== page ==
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Visual Fatigue Can Reduce Pilot Performance

by John M. White |

Safe aircraft operation requires unimpaired vision, and visual fatigue can reduce pilot performance if allowed to go untreated or prevented. Many factors affect eye fatigue, including long flights, flights in bad weather and operations at high altitudes with exposure to harsh uv rays. The physiological effect of eye fatigue decreases the ability of flight crew members to function normally. Combined with excessive optical stimulation or prolonged visual exertion, fatigue of the visual system may occur, affecting both the eye and the eye muscles creating "visual fatigue" and the inability of the pilot's visual system to maintain efficient and effective functioning.

Sustained Visual Monitoring

In and of itself sustained visual monitoring of aircraft instruments during instrument flight operations, or operations in haze or cloudy conditions, bright sunlit conditions and variable lighting conditions can result in increased visual demands and result in eye fatigue. Should a significant malfunction of the visual system occur during flight could result in transitory ocular motion impairment, causing recession of focusing, slowed or delayed focusing, impaired extraocular muscle balance and the recession of the convergence and divergence near point.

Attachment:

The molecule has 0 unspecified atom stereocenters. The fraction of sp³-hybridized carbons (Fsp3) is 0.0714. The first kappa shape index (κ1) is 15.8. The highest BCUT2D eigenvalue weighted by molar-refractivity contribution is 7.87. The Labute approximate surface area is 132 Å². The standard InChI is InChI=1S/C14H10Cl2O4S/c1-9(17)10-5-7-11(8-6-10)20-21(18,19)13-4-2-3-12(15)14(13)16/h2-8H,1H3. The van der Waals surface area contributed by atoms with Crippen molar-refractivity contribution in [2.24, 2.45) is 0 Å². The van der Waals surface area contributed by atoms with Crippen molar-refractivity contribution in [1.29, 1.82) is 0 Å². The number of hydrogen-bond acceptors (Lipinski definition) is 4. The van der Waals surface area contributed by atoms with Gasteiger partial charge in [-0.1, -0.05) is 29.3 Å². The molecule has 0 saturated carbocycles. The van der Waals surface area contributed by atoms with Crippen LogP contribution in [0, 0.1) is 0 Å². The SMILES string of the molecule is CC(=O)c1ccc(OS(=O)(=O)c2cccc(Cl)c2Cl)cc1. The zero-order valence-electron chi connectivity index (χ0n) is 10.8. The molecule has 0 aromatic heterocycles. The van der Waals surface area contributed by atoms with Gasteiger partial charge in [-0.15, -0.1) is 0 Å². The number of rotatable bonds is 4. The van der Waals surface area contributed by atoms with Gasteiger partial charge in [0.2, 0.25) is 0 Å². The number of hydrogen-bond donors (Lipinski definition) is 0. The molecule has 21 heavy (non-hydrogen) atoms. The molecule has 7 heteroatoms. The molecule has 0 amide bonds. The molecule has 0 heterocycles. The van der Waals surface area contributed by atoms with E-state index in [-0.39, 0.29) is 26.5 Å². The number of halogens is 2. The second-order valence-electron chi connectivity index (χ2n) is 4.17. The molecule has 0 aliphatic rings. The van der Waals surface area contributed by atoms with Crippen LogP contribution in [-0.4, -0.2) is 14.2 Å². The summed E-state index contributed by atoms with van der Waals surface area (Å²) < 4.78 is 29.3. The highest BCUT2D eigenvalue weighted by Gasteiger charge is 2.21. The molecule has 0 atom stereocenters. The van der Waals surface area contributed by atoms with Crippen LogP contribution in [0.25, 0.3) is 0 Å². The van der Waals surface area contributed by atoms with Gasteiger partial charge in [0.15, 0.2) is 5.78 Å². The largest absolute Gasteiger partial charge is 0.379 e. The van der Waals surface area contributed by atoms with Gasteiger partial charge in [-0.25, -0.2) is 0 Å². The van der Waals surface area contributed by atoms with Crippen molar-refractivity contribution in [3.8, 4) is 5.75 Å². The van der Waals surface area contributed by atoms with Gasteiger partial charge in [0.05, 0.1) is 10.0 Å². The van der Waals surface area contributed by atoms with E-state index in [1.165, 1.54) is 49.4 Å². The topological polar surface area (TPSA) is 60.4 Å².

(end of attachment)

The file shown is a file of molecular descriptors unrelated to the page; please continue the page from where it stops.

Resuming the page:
Symptoms And Signs Vary

Visual Fatigue Reduces Pilot Performance Symptoms of eye fatigue include a burning sensation in the eye, scratchy, dry or painful eyes. Other symptoms include excessive tearing, blurred vision, double images, "heavy" eyelids and frontal headaches are common indications of visual fatigue.

Subtle Operational Implications

The most important result of visual fatigue is the possible inadequate perception and/or interpretation of in-flight visual information required for safe aircraft operation. With the development of multi-function displays in aircraft instrument panels visual monitoring becomes increasingly important to pilots. Under certain conditions visual fatigue may, in fact, hamper the transfer of vital flight information from instrument displays to the pilot, resulting in inefficient or unsafe operation of the aircraft.

Prevent Rather Than Treat

The use of adequate corrective lenses and proper sunglasses is essential. Lenses should be kept free of scratches and kept clean. The avoidance of self-imposed stressors such as alcohol, tobacco, drugs and sleep loss are important preventative measures. Eyes can be rested by varying the viewing distance every few seconds or minutes. Pilots should take a 15 minute break every 1-2 hours of continuous work. Sunglasses for pilots should be high quality, well constructed, non-polarized and easy to use with scratch resistant lenses which block most ultraviolet light. Learn more about proper sunglasses at Pilot Sunglasses: Beyond the Image. Until next time keep your wings straight and level Hersch! JetAviator7 Higher, ever higher. "Arriba, siempre arriba" — Georges Chavez, last words after crashing his Bleriot airplane on his trailblazing flight over the Alps, September 1910. His words became the motto of the Peruvian Air Force. ps: Don't forget to sign up for our newsletter "All Things Aviation" here!

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